By Joe Duarte

Following are ten great trading option strategies. The common thread here is that they have limited risk and are alternatives for you to consider. The unlimited-risk or limited-but-high risk strategies they could potentially replace are provided with the strategy summary.

Married put

A married put combines long stock with a long put for protection. The position is created by purchasing the stock and put at the same time, but the key is creating put protection and managing the risk of stock ownership. Buying a put for existing stock or rolling out an option to a later expiration month remains true to that strategy goal. Long out-of-the-money (OTM) options should be sold 30–45 days before expiration.

Married Put Summary
Strategy Outcome
Components Long Stock + Long Put
Risk/Reward Limited risk, unlimited reward
Replaces Long stock with limited but high risk
Max Risk [(Stock Price + Put Price) – Put Strike Price] ×
100
Max Reward Unlimited
Breakeven Stock Price + Put Price
Conditions Bullish, low IV
Margin Not typically required — check with broker
Advantages Changes limited but high risk to limited risk
Disadvantages Increases cost of position by option premium
[Credit: Image by Optionetics]

Credit: Image by Optionetics

Collar

A collar combines long stock with long put protection and a short call that reduces the cost of protection. The call premium is a credit that offsets, at least partially, the cost of the put. Timing this strategy’s execution is a worthy goal.

An optimal scenario occurs when you can buy the stock and long put during low volatility conditions, allowing you to buy longer-term protection. Calls are sold as volatility increases, and there are 30–45 days to expiration, so that time decay accelerates short call gains.

Collar Summary
Strategy Outcome
Components Long Stock + Long Put + Short Call
Risk/Reward Limited risk, limited reward
Replaces Long stock with limited but high risk
Max Risk [Stock Price + (Option Debit) – Put Strike Price] ×
100
Max Reward [(Call Strike Price – Stock Price) + (Option Debit)]
× 100
Breakeven Stock Price + (Option Debit)
Conditions Bullish, low IV that increases
Margin Not typically required — check with broker
Advantages Changes limited but high risk to limited risk
Disadvantages Replaces unlimited reward with limited reward
[Credit: Image by Optionetics]

Credit: Image by Optionetics

Long put trader

A long put is a limited-risk, bearish position that gains when the underlying declines. This is a much better bet than an unlimited-risk, short stock ­position that requires more capital to establish. The bearish move must occur by option expiration, and out-of-the-money (OTM) puts should be exited 30–45 days prior to expiration.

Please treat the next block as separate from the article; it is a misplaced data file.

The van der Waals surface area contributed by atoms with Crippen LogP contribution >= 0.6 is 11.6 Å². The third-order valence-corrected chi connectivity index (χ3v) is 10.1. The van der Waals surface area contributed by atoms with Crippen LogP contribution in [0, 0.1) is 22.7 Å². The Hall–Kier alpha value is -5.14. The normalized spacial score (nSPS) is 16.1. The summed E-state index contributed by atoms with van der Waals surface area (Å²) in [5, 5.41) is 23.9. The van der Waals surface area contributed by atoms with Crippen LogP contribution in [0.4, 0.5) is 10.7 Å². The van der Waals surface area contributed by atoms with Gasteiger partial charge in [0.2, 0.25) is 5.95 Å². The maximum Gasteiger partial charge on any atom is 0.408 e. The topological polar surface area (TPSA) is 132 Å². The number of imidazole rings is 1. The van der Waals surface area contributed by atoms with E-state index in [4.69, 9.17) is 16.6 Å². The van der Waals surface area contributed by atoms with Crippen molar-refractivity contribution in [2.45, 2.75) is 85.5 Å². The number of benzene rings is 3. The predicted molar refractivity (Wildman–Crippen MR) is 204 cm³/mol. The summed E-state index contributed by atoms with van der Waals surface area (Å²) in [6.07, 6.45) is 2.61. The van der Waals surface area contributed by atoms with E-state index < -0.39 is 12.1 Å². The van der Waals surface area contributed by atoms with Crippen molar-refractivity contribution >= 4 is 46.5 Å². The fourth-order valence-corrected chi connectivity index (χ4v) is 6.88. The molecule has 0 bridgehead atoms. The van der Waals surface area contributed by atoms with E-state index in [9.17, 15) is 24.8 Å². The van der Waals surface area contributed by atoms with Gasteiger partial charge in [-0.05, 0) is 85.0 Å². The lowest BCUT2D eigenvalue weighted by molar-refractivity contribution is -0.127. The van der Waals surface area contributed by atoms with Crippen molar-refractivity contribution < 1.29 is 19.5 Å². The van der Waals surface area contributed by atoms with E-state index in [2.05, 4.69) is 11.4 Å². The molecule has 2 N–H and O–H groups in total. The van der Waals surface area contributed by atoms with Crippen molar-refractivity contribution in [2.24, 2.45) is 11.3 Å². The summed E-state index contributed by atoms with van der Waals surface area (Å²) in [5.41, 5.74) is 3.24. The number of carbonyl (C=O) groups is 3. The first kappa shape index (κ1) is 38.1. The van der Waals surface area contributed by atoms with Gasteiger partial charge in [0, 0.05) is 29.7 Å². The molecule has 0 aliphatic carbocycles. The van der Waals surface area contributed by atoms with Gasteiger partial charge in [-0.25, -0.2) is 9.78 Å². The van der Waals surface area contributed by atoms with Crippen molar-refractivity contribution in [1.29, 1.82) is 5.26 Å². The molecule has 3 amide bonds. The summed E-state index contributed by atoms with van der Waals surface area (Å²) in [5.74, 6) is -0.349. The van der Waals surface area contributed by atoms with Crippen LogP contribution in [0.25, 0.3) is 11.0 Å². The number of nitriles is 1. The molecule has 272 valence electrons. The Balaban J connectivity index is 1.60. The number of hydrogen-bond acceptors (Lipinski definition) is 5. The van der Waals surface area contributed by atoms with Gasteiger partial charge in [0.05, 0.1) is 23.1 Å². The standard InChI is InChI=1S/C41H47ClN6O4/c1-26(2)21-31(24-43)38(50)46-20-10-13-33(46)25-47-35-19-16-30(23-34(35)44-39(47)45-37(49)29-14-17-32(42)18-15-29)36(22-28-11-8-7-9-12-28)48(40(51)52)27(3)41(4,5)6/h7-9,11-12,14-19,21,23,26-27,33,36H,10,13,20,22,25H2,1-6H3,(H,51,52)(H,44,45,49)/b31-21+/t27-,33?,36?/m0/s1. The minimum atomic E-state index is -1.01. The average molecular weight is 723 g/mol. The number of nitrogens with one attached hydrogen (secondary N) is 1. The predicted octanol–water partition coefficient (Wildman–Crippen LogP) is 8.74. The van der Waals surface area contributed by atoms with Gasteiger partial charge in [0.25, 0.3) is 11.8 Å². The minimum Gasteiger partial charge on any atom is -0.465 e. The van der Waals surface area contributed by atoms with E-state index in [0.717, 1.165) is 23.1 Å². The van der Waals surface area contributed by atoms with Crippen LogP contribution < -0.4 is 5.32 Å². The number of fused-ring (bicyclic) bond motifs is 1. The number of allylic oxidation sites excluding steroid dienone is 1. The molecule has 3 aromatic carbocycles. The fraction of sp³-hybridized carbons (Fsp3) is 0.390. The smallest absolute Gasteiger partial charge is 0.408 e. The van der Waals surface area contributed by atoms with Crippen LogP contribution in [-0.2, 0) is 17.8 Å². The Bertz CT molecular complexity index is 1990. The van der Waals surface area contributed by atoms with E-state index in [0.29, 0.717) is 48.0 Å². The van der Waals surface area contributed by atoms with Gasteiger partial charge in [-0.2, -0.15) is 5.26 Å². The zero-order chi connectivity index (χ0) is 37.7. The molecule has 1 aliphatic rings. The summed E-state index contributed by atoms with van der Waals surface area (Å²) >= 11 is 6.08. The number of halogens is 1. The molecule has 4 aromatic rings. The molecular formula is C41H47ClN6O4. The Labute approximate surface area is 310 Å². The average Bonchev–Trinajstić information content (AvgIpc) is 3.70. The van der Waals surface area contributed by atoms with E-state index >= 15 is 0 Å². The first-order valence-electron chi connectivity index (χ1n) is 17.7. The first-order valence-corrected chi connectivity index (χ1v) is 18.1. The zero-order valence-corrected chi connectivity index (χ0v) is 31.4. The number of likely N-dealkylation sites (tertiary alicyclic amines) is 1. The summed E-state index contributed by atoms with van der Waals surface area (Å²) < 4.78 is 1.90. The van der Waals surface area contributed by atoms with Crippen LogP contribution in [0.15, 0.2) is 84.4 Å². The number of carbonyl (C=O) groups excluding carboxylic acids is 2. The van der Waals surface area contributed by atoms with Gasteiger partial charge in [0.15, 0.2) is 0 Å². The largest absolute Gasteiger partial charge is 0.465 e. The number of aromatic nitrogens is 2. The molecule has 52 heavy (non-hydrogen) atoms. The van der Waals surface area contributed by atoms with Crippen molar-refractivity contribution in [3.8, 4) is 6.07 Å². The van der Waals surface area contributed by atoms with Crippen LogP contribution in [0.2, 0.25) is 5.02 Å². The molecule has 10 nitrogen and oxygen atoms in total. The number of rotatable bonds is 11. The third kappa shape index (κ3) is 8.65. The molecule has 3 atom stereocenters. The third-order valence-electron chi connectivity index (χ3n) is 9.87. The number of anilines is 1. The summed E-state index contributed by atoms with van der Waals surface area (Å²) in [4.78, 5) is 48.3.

Long Put Summary
Strategy Outcome
Components Long put
Risk/Reward Limited risk, limited but high reward
Replaces Short stock with unlimited risk
Max Risk Put Premium: (Put Price × 100)
Max Reward (Put Strike Price – Put Price) × 100
Breakeven Put Strike Price – Put Price
Conditions Bearish, low IV that increases
Margin Not required
Advantages Changes unlimited risk to limited risk
Disadvantages Time constraints for move to occur due to expiration
[Credit: Image by Optionetics]

Credit: Image by Optionetics

LEAPS call investor

A Long-term Equity AnticiPation Security (LEAPS) call option reduces the cost and risk associated with a long stock position. The position is best established when implied volatility (IV) is relatively low. One drawback is that the LEAPS owner doesn’t participate in dividend distributions, which reduce the stock value. At the same time, the amount risked in the position will be less than owning the stock outright.

LEAPS Call Investor Summary
Strategy Outcome
Components Long call with expiration greater than nine months
Risk/Reward Limited risk, unlimited reward
Replaces Long stock with limited but high risk
Max Risk Call Premium: (Call Price × 100)
Max Reward Unlimited
Breakeven Strike Price – LEAPS Price
Conditions Bullish, low IV that increases
Margin Not required
Advantages Changes limited but high risk to limited risk
Disadvantages Pay for time value that erodes and misses dividends
[Credit: Image by Optionetics]

Credit: Image by Optionetics

Diagonal spread

A diagonal spread combines a short near-month option with a long later-month option of the same type. When the strike prices are the same, it is referred to as a calendar spread. A near-term neutral view allows you to sell the short option to offset the long option costs.

A call diagonal is described here, but a put ­diagonal works equally well when you’re bearish longer term.

Call Diagonal Spread Summary
Strategy Outcome
Components Long Lower Strike Call + Short, near month call
Risk/Reward Limited risk, potential unlimited reward*
Replaces Long call
Max Risk (Long Call Price – Short Call Price) × 100
Max Reward * Unlimited when short call expires worthless
Breakeven Detailed
Conditions Neutral with IV time skew, then trending
Margin Required
Advantages Reduces cost of long option
Disadvantages A fast, bullish move results in limited reward